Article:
Better Call Saul: Hero... Or, The Road to Damascus
Would you rather have the law on your side or the media? When a little money comes his way, Jimmy is slippin’ back into his old tricks.
Episode four played out a lot like The Sting, if The Sting had been written by Jesuits. Let’s just say it was a religious experience.
Anyone else harboring doubts by the end of last week’s final scene? Finding the Kettlemans’ hiding nearby exactly like Mysterious Mike said they would be, AND finding their money, felt a little too pat. But glory hallelujah, last night was so good man, I had to watch it twice, just to see how it was done. My faith is restored!
We open late night, probably Cicero, Illinois. Slippin Jimmy—whom we recognize as Slippin Jimmy by the Slippin Jimmy Wig—is out bromancing a bro. Bro appears to be a stranger in those parts. They are bullshitting in the manner of young dudes impaired by much beer. When Bro asks Jimmy his name, he tells him, “S’all good… man.”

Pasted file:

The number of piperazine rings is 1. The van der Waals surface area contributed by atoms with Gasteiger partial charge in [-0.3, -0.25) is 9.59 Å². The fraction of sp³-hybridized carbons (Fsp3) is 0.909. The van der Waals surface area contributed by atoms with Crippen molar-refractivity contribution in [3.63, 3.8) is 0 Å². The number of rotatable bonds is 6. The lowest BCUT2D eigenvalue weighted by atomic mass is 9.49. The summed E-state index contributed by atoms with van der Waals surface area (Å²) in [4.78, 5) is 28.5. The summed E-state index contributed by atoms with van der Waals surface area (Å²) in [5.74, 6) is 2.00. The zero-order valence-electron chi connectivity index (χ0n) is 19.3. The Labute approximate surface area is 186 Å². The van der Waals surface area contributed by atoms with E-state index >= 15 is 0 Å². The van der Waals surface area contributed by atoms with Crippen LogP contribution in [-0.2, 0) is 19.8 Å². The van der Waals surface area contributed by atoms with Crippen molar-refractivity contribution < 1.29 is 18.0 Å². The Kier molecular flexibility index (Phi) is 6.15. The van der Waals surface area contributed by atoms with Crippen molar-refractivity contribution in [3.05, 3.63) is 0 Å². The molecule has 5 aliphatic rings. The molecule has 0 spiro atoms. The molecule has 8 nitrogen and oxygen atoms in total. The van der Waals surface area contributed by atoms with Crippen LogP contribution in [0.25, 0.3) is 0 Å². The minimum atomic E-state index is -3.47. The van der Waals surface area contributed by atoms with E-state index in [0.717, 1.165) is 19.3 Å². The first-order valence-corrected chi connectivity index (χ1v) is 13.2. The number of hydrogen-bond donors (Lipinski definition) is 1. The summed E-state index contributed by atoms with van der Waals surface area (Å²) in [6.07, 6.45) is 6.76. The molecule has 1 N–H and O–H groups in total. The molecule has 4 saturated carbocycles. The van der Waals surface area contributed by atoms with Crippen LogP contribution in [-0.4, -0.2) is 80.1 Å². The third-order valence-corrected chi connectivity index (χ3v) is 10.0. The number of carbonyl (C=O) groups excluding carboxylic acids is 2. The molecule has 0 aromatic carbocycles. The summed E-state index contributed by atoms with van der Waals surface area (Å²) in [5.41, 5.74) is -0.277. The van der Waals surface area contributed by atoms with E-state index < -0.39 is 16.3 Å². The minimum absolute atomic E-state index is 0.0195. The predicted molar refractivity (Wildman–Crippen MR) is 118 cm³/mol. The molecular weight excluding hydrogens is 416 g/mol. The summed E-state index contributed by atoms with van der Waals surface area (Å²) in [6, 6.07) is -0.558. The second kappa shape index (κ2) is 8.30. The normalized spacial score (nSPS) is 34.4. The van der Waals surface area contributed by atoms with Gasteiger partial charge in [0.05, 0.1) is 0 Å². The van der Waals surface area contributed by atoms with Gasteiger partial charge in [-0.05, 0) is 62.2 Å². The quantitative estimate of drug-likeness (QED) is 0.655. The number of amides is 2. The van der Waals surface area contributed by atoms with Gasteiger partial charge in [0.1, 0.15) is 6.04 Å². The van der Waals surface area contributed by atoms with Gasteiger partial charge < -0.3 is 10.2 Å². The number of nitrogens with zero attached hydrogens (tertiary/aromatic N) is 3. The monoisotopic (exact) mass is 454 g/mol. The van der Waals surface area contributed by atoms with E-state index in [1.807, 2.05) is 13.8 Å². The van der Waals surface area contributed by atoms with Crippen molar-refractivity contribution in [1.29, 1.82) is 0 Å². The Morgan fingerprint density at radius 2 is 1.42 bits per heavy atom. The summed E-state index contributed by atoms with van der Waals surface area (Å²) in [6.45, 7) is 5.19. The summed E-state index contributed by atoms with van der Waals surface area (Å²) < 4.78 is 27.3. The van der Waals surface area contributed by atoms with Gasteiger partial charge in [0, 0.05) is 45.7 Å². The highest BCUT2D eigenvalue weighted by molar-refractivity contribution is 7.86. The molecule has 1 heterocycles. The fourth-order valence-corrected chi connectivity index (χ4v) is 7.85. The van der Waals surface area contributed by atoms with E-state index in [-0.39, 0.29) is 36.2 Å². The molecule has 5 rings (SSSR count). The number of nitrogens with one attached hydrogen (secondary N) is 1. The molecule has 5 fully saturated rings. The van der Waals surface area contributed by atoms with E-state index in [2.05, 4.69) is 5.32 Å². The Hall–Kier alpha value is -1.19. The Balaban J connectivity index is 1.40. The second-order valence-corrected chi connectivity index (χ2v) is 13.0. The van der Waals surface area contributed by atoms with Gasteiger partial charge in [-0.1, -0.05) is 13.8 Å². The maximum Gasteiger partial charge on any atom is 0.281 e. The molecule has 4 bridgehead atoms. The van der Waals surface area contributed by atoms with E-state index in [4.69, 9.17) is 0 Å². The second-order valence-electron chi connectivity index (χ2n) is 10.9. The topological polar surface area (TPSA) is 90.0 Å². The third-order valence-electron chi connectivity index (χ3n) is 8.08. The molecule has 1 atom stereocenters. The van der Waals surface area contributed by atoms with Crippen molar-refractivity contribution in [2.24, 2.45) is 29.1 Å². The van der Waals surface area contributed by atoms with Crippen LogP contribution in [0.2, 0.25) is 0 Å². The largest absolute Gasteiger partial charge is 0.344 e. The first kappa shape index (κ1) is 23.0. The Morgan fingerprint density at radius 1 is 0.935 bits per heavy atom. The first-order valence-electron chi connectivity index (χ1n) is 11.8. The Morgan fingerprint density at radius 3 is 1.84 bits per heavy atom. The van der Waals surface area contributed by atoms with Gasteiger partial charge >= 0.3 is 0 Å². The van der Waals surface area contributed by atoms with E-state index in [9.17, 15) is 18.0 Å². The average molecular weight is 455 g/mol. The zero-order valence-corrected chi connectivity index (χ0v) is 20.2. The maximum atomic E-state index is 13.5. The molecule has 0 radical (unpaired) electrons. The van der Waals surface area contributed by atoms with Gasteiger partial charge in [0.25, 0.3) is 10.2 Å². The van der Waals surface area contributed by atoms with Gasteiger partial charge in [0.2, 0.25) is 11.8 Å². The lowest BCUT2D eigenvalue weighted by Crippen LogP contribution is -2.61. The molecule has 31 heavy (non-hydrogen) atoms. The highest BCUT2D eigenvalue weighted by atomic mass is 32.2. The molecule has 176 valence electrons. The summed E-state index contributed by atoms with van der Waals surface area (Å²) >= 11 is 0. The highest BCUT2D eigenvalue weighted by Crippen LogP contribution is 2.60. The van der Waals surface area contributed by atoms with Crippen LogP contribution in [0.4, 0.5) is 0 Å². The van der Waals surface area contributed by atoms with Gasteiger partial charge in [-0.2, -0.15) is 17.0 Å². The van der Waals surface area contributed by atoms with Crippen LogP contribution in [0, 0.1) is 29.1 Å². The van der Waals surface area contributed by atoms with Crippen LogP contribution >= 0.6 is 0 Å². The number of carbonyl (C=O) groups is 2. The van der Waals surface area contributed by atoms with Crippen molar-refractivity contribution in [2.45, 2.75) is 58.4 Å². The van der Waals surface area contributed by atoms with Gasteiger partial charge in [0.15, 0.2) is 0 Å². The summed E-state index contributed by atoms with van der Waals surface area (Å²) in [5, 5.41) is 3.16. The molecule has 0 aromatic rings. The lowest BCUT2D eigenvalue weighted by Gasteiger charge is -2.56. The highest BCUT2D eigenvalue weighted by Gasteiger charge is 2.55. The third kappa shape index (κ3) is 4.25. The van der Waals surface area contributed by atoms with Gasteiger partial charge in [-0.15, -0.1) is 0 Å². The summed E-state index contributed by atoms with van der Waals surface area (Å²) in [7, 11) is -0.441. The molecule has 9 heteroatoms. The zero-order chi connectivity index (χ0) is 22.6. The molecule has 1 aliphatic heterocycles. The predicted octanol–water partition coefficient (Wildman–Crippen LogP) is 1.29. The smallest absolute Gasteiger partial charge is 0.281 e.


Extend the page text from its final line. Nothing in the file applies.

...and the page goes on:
Bro finds a wallet on the deserted street with a fat wad of cash in it, and a license that reads Henry Gondorff—who all you movie mavens know was the Paul Newman character in The Sting. Within two minutes, Bro will exchange the contents of said wallet and the $580 dollars he has on him for a Rollex watch, which he mistakes for a Rolex watch, and then he’ll run off thinking he’s the one who ripped “S’all” off.
Later, “Gondorff” and Jimmy retire to an apartment to smoke a few bowls. While his partner admires his “genius,” Jimmy isn’t satisfied. “It’s good for making beer money.”
Years later, (as seen on Breaking Bad) Saul Goodman will ask to be Walter White’s “Tom Hagen,” his “consigliere,” but even back in his Illinois days, he must have been thinking of Don Vito Corleone’s admonition to Tom, “A lawyer with his briefcase can steal more than a hundred men with guns.”
Back where we left off in the tent, Jimmy is trying to convince Betsy and Craig to go back home to meet with Kim, their lawyer. He assures them no one is after them and the police are on it, but they are afraid to go back as that will look bad for Craig. Besides, they’re not giving up the money. Betsy looks toward Craig and says, “He worked too hard for it.” She elaborates, “Just because you’re salaried doesn’t mean you’re not entitled to overtime.”